Elul is known as the period when “the King is in the field.” Both in our tefillot (prayers) and mitzvot (commandments), Hashem is tangibly closer to us. The Shechina (God’s presence) is stronger, the kedusha (holiness) is more intense. God is more accessible at this time.
The layers of camouflage which normally mask reality and make it appear independent from God are more removed at this time. We are granted a one-month period to focus on and feel Hashem’s presence more closely in preparation for the High Holidays. He is opening Himself up, and our neshamot (souls) by extension so we can actually receive His presence.
It is a time when prayers are more easily answered and a time to begin to bask in the glory of Hashem — preparing to crown Him our King. It coincides with the fall, a time when colors and leaves and cooling temperatures give a fuzzy sense of awe for His world. Our soul’s longing every day to be one with the King is quenched at this time.
There are two lines from different prayers that can help us tap into the special energy of Elul.
“You open your hand and satisfy the desire of every living thing.” Tehilim 145
“Hashem, Hashem, G-d, Merciful and Compassionate, Slow to Anger, and Abundant in Kindness and Truth.”
Hashem runs the earth. When someone wrongs us, it could be a message from Hashem to reflect. When something goes well for us, it is His kindness and His compassionate mercies. How can we connect more to that during Elul? Really, the answer is awareness, and it can come at any and every moment of the day.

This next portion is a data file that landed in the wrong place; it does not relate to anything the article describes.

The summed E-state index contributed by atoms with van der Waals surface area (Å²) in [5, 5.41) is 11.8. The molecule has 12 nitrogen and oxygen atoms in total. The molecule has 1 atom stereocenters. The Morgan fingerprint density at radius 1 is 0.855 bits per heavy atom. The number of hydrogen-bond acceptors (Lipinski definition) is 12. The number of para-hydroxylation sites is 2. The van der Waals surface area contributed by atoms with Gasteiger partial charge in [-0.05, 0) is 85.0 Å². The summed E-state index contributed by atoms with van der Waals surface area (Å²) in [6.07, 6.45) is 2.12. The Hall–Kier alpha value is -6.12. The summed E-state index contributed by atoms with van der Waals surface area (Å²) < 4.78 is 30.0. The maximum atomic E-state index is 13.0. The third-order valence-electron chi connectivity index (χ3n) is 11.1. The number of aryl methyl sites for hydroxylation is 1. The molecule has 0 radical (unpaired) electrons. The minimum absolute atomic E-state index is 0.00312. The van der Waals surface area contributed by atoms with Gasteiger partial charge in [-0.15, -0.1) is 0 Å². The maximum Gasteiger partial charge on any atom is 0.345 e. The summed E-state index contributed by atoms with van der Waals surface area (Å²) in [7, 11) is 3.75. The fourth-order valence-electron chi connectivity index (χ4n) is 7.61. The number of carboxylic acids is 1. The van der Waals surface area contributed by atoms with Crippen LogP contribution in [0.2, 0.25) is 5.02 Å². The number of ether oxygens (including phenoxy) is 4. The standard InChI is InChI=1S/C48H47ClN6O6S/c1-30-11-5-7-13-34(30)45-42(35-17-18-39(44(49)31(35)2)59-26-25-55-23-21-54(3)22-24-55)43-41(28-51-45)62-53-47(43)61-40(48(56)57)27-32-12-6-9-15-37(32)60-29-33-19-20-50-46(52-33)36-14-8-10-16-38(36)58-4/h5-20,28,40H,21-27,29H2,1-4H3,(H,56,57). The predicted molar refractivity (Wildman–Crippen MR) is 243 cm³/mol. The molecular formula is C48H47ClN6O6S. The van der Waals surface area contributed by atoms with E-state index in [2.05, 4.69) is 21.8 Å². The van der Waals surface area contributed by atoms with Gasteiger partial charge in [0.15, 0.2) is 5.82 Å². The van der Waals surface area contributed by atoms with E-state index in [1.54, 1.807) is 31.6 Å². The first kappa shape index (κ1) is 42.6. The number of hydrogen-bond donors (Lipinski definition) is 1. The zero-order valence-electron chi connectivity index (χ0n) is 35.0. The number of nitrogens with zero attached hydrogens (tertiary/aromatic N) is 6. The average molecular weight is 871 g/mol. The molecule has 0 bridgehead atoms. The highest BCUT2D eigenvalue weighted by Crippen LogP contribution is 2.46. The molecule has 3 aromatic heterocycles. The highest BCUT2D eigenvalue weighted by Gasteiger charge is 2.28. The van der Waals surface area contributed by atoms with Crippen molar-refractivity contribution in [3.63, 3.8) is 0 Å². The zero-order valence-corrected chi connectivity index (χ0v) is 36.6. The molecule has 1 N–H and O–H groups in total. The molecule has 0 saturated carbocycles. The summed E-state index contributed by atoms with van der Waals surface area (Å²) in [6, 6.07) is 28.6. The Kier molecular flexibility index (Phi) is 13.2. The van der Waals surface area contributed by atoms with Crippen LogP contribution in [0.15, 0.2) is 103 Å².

Do you look around and appreciate that the brick and mortar of the supermarket you go to daily is steadfast and remains upright? Or that the millions of interactions and transactions that need to go right for those fresh bananas to be available for you to purchase are running smoothly? Hashem keeps the building standing and the supply chains flowing. In doing so, He is satisfying the desires of B’nei Yisrael “opening his hand and satisfying the desire of every living thing.”
Every day I come home and turn the lock to discover my house as I left it. My things are still safely in the places where I put them. There is not chaos or disorder and my dwelling is clean. Think of it, thousands of times a day peoples’ homes are burglarized. Their lives upturned, their valuable possessions which they sweat daily to acquire, the parnussa (money) callously taken. Why not my house? Hashem is merciful, compassionate and slow to anger.
One day, I went to a networking event and I stayed much longer than I’d intended. If a parking attendant had come by my meter he would have seen it had expired by 45 minutes. It would have been no question I should receive a ticket. When I finally left the event, I raced back to my vehicle and had no ticket. Hashem is slow to anger.
One Monday, I bought vegetables at the market intending to cook. As often happens, the week got really busy and the vegetables remained sitting in my crisper in the refrigerator. I came home on a Thursday and suddenly remembered all the food I bought. I opened my fridge and only ten percent of them had gone bad; ninety percent of them were still fresh. Hashem has so many small acts of compassion and kindness every day.
While Hashem doesn’t always work like this — sometimes there are challenges we have in life that aren’t as clear cut — noticing the moments and things that are going well for us can help put us into a mindset of appreciation. It will help us notice Hashem everywhere around us in the mundane and in the big. Then, when we do have a challenge, we will more likely turn to Him and can work to see His good even in that. You know Hashem loves you so this must be good too.
Did a neighbor smile at you today? Did a colleague ask how your day was? Did a boss give you encouragement? Those are all little gifts from Hashem. The Master of the World takes time out of what He is “doing” to focus on you and send you love. Isn’t He so kind? That’s the type of feeling we can tap into more closely this month — don’t miss your chance to do so.